Of course, this is some ways in the future. And even today, though, I think these metrics may be valuable, when you consider the competition: the JIF is hemorrhaging credibility, and citations take years to accumulate. We recently did a study (should be appearing in August) finding that nearly half of Twitter links to peer-review articles appeared in the first week after publication; that’s real, immediate data we shouldn’t be ignoring. Combined with other sources, this could be powerful data—and it’s likely to become more so over the coming years.

[1] Harley, D., Krzys Acord, S., Earl-Novell, S., Lawrence, S., & King, C. J. (2010). Assessing the Future Landscape of Scholarly Communication: An Exploration of Faculty Values and Needs in Seven Disciplines. Center for Studies in Higher Education, UC Berkeley.

[2] Taraborelli, D. (n.d.). Academic Productivity » Soft peer review? Social software and distributed scientific evaluation. Academic Productivity. Retrieved November 25, 2009, from

[3] Arrington, M. (2007, April). Next Service To Try Gaming Digg: Subvert and Profit. TechCrunch. Retrieved May 6, 2010, from

[4] The PLoS Medicine Editors. (2006). The Impact Factor Game. PLoS Med, 3(6), e291. doi:10.1371/journal.pmed.0030291

I’m not sure how relevant the adoption speed of things like e-mail and web pages is to the adoption of Web 2.0 tools for a variety of reasons. Most importantly, e-mail and use of the web both offered new efficiencies, ways to save time in a researcher’s busy schedule. E-mail provided a faster and less time consuming method of exchanging information than snail mail or talking on the phone. Gathering information via web pages is more efficient than going down to the library and making Xerox copies. The vast majority of Web 2.0 is about investing more time, doing more work. It’s broadly a tremendous timesink and very few tools offer any actual increase in efficiency. Given the ever increasing demands on researchers’ time, more burdens are unwelcome.

According to the folks at Mendeley, there are at least 2-5X as many people who use their desktop software but never go online and don’t have accounts at the Mendeley site. There’s no incentive to share your reading list with anyone, so why do the extra work required? Those tools that provide any real benefit offer up the same level of benefit to lurkers that they do to active participants. There’s no incentive to spend time adding content. So while there were great efficiencies to be gained from things like e-mail, the same can’t be said for writing a blog or using Twitter.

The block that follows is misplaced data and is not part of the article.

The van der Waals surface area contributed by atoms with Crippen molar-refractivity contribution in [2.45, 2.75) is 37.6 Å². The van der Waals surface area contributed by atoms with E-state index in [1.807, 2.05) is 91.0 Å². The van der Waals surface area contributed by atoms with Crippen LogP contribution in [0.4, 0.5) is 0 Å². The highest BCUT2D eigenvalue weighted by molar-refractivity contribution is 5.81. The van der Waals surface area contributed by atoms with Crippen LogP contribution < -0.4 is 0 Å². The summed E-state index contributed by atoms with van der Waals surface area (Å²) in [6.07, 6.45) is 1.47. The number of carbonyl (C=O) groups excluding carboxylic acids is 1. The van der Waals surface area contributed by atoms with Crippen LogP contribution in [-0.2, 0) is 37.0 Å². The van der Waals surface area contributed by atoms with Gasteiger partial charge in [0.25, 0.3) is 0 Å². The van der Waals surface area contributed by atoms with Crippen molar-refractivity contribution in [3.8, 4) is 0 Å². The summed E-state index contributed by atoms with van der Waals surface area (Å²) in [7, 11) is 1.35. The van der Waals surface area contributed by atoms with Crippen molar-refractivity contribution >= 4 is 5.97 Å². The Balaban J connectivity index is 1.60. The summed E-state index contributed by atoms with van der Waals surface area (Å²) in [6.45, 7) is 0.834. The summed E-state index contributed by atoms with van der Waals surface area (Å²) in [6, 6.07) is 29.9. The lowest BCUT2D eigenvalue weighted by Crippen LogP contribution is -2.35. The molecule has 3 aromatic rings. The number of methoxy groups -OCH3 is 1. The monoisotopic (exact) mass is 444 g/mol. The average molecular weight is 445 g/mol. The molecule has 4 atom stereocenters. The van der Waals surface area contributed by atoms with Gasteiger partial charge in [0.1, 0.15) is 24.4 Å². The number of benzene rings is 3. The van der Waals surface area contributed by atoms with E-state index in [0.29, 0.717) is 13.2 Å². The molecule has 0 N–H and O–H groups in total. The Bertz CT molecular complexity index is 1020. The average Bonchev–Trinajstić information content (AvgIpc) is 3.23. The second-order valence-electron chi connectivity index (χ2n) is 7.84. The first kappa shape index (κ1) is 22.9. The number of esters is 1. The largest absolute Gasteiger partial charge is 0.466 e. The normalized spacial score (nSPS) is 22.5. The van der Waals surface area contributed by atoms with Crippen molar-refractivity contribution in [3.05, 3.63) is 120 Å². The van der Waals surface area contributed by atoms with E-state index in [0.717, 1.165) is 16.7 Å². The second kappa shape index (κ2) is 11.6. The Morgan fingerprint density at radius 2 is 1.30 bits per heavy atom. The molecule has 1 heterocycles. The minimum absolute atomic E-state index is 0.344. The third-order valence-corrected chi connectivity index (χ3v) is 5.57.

Also, unlike e-mail or the web, some Web 2.0 tools are already viewed negatively in some ways–as being less serious and less trustworthy than peer reviewed means of communication. That’s a big hurdle to clear that’s going to slow if not stop any potential adoption. I take the opinion that the tools that are really going to catch on don’t yet exist. It’s hard to predict how useful they may be in assessing impact.

Even if uptake of current tools does suddenly spike, use will likely follow the use seen in every other category of life, best described by Jakob Nielsen’s 90-9-1 rule. If the vast majority of content is created by 1% of users, and that content is driving the measurement of achievement in science, doesn’t that put a huge amount of power in the hands of that 1%? The difference between this and counting citation is that the small group who are writing citations in their published papers are people who are actually advancing science and publishing new discoveries. Blogging requires no such achievement, and the more time one spends blogging instead of doing experiments, the more power one is likely to wield. If you want to measure the real impact a work has, doesn’t it make more sense to look at works it ends up inspiring, rather than conversations about it? This seems to welcome advocacy as a driving force for measuring science, rather than quality.

And that’s the really important question with any metric–what exactly are you measuring? There’s a huge difference between a citation in a paper that says, “I did this new work and I could not have done it without this previous work” and a download (“I am interested in this paper and may or may not read it, and may find it useful or may find it to be awful”) or a bookmark in Connotea. How often do you bookmark things you meant to come back and read later but never quite get around to reading? Again, popularity and interest does not translate into impact.

Until we have vastly better semantic tools, it will be impossible to rank different types of mentions in different ways. I can write a scathing review of a bad paper on ResearchBlogging just as easily as I can write a glowing review of a brilliant paper. Each counts the same as far as the metrics go.